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Title: Statistical Study of the Correlation between Solar Energetic Particles and Properties of Active Regions
Abstract

The flux of energetic particles originating from the Sun fluctuates during the solar cycles. It depends on the number and properties of active regions (ARs) present in a single day and associated solar activities, such as solar flares and coronal mass ejections. Observational records of the Space Weather Prediction Center NOAA enable the creation of time-indexed databases containing information about ARs and particle flux enhancements, most widely known as solar energetic particle (SEP) events. In this work, we utilize the data available for solar cycles 21–24 and the initial phase of cycle 25 to perform a statistical analysis of the correlation between SEPs and properties of ARs inferred from the McIntosh and Hale classifications. We find that the complexity of the magnetic field, longitudinal location, area, and penumbra type of the largest sunspot of ARs are most correlated with the production of SEPs. It is found that most SEPs (≈60%, or 108 out of 181 considered events) were generated from an AR classified with the “k” McIntosh subclass as the second component, and these ARs are more likely to produce SEPs if they fall in a Hale class containing aδcomponent. The resulting database containing information about SEP events and ARs is publicly available and can be used for the development of machine learning models to predict the occurrence of SEPs.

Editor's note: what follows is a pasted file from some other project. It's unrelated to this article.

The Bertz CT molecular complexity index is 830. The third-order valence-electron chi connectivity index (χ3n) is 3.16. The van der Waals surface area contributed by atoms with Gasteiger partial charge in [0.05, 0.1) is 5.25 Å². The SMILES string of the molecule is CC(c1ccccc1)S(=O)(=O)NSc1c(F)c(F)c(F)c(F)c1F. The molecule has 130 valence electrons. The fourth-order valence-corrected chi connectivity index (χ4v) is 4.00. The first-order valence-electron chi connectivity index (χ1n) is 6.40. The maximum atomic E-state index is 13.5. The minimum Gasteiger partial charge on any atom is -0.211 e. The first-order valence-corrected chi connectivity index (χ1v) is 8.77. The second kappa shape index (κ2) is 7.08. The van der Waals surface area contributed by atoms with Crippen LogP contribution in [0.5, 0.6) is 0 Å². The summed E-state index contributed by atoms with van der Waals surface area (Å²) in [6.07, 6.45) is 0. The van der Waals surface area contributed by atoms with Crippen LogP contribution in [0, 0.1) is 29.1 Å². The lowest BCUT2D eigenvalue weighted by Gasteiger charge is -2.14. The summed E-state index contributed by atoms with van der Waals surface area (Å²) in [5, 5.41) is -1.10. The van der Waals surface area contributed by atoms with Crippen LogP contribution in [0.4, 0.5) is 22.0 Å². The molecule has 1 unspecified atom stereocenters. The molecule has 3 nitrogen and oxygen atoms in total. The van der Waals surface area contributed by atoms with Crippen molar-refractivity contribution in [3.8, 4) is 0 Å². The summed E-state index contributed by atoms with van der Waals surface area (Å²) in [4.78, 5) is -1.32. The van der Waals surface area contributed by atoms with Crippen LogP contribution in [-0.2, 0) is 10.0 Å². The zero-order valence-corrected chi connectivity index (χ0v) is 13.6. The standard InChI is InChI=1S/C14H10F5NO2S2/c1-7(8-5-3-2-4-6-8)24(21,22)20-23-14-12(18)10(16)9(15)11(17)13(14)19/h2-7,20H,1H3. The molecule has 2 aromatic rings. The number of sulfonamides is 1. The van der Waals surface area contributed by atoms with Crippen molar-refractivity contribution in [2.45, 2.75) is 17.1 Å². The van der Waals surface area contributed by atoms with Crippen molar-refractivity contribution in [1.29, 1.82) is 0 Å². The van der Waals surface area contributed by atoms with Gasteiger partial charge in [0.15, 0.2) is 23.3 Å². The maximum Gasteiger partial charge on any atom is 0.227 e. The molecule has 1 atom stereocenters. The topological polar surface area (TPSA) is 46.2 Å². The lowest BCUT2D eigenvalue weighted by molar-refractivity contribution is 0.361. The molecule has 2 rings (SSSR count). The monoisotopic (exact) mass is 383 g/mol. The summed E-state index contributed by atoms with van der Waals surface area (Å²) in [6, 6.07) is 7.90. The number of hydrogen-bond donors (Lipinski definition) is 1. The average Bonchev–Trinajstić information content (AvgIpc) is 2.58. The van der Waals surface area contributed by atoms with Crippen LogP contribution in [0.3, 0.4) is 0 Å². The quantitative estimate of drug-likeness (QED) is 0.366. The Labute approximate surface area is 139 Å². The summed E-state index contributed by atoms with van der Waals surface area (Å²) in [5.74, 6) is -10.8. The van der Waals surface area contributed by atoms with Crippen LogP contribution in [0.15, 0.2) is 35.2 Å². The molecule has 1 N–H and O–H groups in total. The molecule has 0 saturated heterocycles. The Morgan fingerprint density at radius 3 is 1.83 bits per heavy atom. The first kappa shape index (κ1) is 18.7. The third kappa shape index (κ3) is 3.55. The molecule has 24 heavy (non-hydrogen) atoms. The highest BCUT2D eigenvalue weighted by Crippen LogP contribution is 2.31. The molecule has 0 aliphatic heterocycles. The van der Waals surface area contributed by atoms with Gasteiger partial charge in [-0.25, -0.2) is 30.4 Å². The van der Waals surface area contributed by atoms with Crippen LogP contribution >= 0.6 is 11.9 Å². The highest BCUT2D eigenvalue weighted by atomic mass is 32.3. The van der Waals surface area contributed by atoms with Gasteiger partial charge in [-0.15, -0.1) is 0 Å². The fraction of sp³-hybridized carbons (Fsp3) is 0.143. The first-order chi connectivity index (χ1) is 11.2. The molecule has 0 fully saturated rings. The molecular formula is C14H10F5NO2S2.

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Award ID(s):
1743321
NSF-PAR ID:
10435631
Author(s) / Creator(s):
; ; ; ; ; ; ; ; ; ; ;
Publisher / Repository:
DOI PREFIX: 10.3847
Date Published:
Journal Name:
The Astrophysical Journal
Volume:
952
Issue:
2
ISSN:
0004-637X
Format(s):
Medium: X Size: Article No. 97
Size(s):
["Article No. 97"]
Sponsoring Org:
National Science Foundation
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